Thomas Jefferson Papers

From Thomas Jefferson to Richard Rush, 5 June 1824

Monticello June. 5. 24.

Dear Sir

Taking for granted this will reach you while mr Gilmer is still in England, I take the liberty of putting a letter for him, under the protection of your cover, to ensure it’s safe reciept by him. should it however, by any accident, loiter on the way until he should be on his return, I will request of you to open the letter to him, and to take out, and have delivered to Majr Cartwright, one it covers addressed to him, and which otherwise I would have wished mr Gilmer to deliver personally.

Congress has just risen, having done nothing remarkable, except passing a tariff bill, by squeezing majorities, very revolting to a great portion of the people of the states, among whom, it is believed, it would not have recieved a vote but of the manufactorers themselves. it is considered as a levy on the labor and comforts of the other classes of industry to support that of manufactures. and I wish it may not draw, on our surplus produce, retaliatory impositions from other nations.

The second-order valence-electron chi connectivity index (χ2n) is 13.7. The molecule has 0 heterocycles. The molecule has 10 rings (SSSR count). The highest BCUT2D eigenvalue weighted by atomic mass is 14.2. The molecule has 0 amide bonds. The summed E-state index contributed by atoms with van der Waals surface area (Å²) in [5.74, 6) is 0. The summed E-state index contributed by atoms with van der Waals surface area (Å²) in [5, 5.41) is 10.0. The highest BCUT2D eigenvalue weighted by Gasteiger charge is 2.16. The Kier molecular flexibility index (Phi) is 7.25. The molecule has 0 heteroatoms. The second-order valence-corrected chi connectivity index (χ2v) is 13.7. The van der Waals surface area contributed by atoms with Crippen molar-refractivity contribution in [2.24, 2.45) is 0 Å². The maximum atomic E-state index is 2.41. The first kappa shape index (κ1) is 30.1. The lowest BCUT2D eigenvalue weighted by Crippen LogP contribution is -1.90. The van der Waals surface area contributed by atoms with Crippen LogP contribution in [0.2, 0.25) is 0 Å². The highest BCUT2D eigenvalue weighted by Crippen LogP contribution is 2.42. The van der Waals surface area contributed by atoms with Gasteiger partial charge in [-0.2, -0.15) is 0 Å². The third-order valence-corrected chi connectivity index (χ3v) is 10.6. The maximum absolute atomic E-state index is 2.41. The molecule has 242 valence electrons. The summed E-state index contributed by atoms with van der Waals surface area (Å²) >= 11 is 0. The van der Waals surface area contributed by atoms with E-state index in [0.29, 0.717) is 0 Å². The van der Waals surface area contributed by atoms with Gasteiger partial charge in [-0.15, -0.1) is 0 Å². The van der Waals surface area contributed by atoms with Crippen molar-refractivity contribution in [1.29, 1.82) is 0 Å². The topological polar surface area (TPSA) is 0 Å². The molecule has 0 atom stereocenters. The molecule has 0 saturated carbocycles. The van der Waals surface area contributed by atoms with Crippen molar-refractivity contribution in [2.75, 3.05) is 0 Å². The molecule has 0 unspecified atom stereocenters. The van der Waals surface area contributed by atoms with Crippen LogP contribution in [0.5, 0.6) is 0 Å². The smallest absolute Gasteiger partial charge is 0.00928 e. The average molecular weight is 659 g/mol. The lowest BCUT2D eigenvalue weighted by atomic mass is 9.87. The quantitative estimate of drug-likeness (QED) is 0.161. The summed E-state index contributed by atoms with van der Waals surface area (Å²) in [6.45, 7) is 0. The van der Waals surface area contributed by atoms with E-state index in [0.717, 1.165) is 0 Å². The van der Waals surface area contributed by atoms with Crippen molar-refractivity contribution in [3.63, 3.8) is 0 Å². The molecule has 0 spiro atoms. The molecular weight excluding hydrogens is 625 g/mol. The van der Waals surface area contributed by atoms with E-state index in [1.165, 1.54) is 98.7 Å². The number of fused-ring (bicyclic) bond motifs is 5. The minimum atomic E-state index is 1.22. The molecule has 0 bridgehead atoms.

Among the candidates for the Presidency, you will have seen by the newspapers, that Genl Jackson’s prospect was not without promise. a threatening cloud has very suddenly darkened his horizon. a letter has become public, written by him when Colo Monroe first came into office, advising him to make up his administration, without regard to party. the solid republicanism of Pensylvania, his principal support, is thrown into great fermentation by this apparent indifference to political principle. the thing is as yet too new to see in what it will result. A baseless and malicious attack on mr Crawford has produced from him so clear, so incontrovertible, and so temperate a justification of himself, as to have added much to the strength of his interest. the question will ultimately be, as I suggested in a former letter to you, between Crawford and Adams; with this in favor of Crawford, that, altho’ many states have a different first favorite, he is the 2d with nearly all; and that if it goes into the legislature, he will surely be elected.

I am very much delighted to percieve a friendly disposition growing up between the people and government of the country where you are, and ours. no two nations on earth have so many interests pleading for a cordial friendship, and we have never had an Executive which was not anxious to have cultivated it, if it could have been done with any regard to self-respect. Accept assurances of my great esteem and respectful consideration

Th: Jefferson

PHi: Gratz Collection.

Index Entries